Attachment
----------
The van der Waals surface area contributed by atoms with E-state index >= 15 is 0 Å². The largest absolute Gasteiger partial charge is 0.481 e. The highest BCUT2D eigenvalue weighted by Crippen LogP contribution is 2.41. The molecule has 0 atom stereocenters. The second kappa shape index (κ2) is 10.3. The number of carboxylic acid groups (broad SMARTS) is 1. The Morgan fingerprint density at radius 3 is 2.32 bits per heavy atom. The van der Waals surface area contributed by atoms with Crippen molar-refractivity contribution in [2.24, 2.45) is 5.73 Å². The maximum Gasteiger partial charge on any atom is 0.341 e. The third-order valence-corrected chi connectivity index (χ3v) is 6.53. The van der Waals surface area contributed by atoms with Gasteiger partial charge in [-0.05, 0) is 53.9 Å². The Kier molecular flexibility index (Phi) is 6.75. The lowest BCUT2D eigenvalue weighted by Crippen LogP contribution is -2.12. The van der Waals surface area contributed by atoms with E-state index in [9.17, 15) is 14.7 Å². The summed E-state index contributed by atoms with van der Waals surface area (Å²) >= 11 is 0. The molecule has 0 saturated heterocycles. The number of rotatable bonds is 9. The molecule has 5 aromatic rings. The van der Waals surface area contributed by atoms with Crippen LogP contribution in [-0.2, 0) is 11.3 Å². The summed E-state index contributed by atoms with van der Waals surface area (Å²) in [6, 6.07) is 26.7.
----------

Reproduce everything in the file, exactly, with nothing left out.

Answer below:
The van der Waals surface area contributed by atoms with E-state index >= 15 is 0 Å². The largest absolute Gasteiger partial charge is 0.481 e. The highest BCUT2D eigenvalue weighted by Crippen LogP contribution is 2.41. The molecule has 0 atom stereocenters. The second kappa shape index (κ2) is 10.3. The number of carboxylic acid groups (broad SMARTS) is 1. The Morgan fingerprint density at radius 3 is 2.32 bits per heavy atom. The van der Waals surface area contributed by atoms with Crippen molar-refractivity contribution in [2.24, 2.45) is 5.73 Å². The maximum Gasteiger partial charge on any atom is 0.341 e. The third-order valence-corrected chi connectivity index (χ3v) is 6.53. The van der Waals surface area contributed by atoms with Gasteiger partial charge in [-0.05, 0) is 53.9 Å². The Kier molecular flexibility index (Phi) is 6.75. The lowest BCUT2D eigenvalue weighted by Crippen LogP contribution is -2.12. The van der Waals surface area contributed by atoms with E-state index in [9.17, 15) is 14.7 Å². The summed E-state index contributed by atoms with van der Waals surface area (Å²) >= 11 is 0. The molecule has 0 saturated heterocycles. The number of rotatable bonds is 9. The molecule has 5 aromatic rings. The van der Waals surface area contributed by atoms with Crippen LogP contribution in [-0.2, 0) is 11.3 Å². The summed E-state index contributed by atoms with van der Waals surface area (Å²) in [6, 6.07) is 26.7.